Friday, April 21, 2006


Warning - extreme pretentiousness follows:

When I was in the fifth form, I thought it would be fun to invent a new word and see how quickly it would spread round the school. As you can see, my notion of fun was a bit different from that of most of my schoolmates, who generally preferred drinking gin in the woods, sniffing tippex thinners in bed and smoking out of the dormitory window. (Not all at the same time).

In your classic American High School Movie terms, my level of popularity and influence at school was roughly on a par with the nerdy girl in Heathers who Winona Ryder plays croquet with after everyone else is dead, so why I thought anyone would adopt my new word is beyond me. But I gave it a go.

My chosen word was "shmick", which sounds to me now like it should mean something in Yiddish (anyone?) but at the time I 'coined' it, it was supposed to mean 'arty and pretentious'. My dissemination strategy involved saying 'shmick' at seemingly appropriate junctures and within earshot of powerful and influential people, and writing it on as many things as possible, the better to impress it into the minds of my schoolmates.

Despite all my best efforts, I only observed the word 'shmick' being uttered once in the wild, and by this time it had assumed a secondary connotation of 'yuk, that's disgusting'. Frankly I was very disappointed with the whole outcome, and moved swiftly on to a new endeavour, which was probably writing an Abstract Expressionist play about Matt Johnson out of The The being sick on a cross-channel ferry.

I'd like to say that now I'm a functioning adult I'm not nearly as tiresome as the teenage me, but actually I am. I know this because of the unholy sense of excitement I got when I realised the terrible - and seemingly largely untapped - power of the Technorati Tags for tracking the invention and uptake of new words.

Tagging lets you summarise what your blog post is about in a few keywords, so that other people can find your posts when they search on those words. Not many people seem to be using tags yet, which is possibly why, in the entire history of blogging, only me and an Australian chap called Cam Pegg have ever used the term 'mashed potato' to tag a blog post. On the other hand, it could just be that no one else blogs about mashed potato quite as much as me and my new potato purée-loving friend Cam.

But when *everyone* starts using tags, I'm quite looking forward to the merry hell that will break out as irritating people like me attempt to coin and spread new words just for the personal glory of inventing one that sticks.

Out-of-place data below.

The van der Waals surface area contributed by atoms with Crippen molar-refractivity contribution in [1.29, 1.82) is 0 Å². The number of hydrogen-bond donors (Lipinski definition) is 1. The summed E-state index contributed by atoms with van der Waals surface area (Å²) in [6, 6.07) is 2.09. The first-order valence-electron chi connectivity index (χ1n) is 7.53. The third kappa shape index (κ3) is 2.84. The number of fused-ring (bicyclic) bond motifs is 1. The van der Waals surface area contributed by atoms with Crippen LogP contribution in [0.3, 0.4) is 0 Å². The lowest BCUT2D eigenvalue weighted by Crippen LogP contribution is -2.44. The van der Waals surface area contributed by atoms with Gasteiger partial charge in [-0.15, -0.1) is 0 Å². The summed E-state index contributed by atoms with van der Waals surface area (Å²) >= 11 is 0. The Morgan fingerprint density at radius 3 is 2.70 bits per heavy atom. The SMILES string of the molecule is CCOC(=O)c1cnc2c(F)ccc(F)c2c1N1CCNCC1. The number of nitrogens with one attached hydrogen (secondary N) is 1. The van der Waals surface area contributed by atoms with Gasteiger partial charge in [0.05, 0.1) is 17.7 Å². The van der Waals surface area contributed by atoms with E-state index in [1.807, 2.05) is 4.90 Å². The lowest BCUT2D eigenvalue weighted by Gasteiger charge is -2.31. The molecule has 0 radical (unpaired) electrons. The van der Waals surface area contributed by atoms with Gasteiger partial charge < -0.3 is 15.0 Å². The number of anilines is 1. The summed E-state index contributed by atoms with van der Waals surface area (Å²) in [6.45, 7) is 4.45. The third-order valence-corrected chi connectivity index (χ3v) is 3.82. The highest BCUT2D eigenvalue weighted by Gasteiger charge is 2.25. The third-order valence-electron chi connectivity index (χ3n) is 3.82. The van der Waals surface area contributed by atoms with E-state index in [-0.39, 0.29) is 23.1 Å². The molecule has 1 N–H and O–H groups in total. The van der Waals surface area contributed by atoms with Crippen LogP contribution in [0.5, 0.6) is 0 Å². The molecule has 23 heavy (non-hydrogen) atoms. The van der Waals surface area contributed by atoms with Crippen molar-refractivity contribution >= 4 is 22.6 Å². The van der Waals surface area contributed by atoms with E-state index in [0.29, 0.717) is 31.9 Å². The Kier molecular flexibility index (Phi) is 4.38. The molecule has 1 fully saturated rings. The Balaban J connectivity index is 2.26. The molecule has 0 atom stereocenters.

In the 'real' world, it's hard to establish who first coined a given word or phrase. There has to be written evidence, and the written evidence has to be dated, and attributable to a specific individual. But in blogworld, everything is written, dated and attributable to a specific individual. So if you've got a fancy new word or phrase, this is probably the best place to 'claim' it. And if you write it as a tag, all you need to do is click on it to see a) if anyone's used it before, and b) how many other people have used it since.

Ooh, the power!

Last week, for example, the Economist invented the word 'womenomics'. Eight days later, is the word 'womenomics' catching on? Well, sort of, but I just love how easy it is to find out.

Taxonomy fans beware: it's going to get very, very messy.

UPDATE: And as if to prove some kind of point, my own 'neology' tag brought me to this post, which explains it all much better, and with fewer references to mashed potato.

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Tim Footman said...

Schmick: (Yiddish) An Irish schmuck.

"That bloke out of the Corrs. What a schmick, already."

taigathefox said...

Urban Dictionary defines your shmick:
1. glamourous / to dress up
"We're going out soon - time to go get schmicko!"

2. (adj.) a person; usually of low intelligence who wears sportwear and acts in a threatening manner.
" Step back you Shmick! I've got mace!"

patroclus said...

Thanks Taiga, that second one could be useful in the event of an unforeseen attack by that bloke out of the Corrs.

When Neglected Male Members Of An Otherwise All Female Pop Band Attack!

Smat said...

but you're forgetting your Amazing Power to Invent Nicknames without Anyone Realising It Was You (ref: Scheissbraun the German teacher)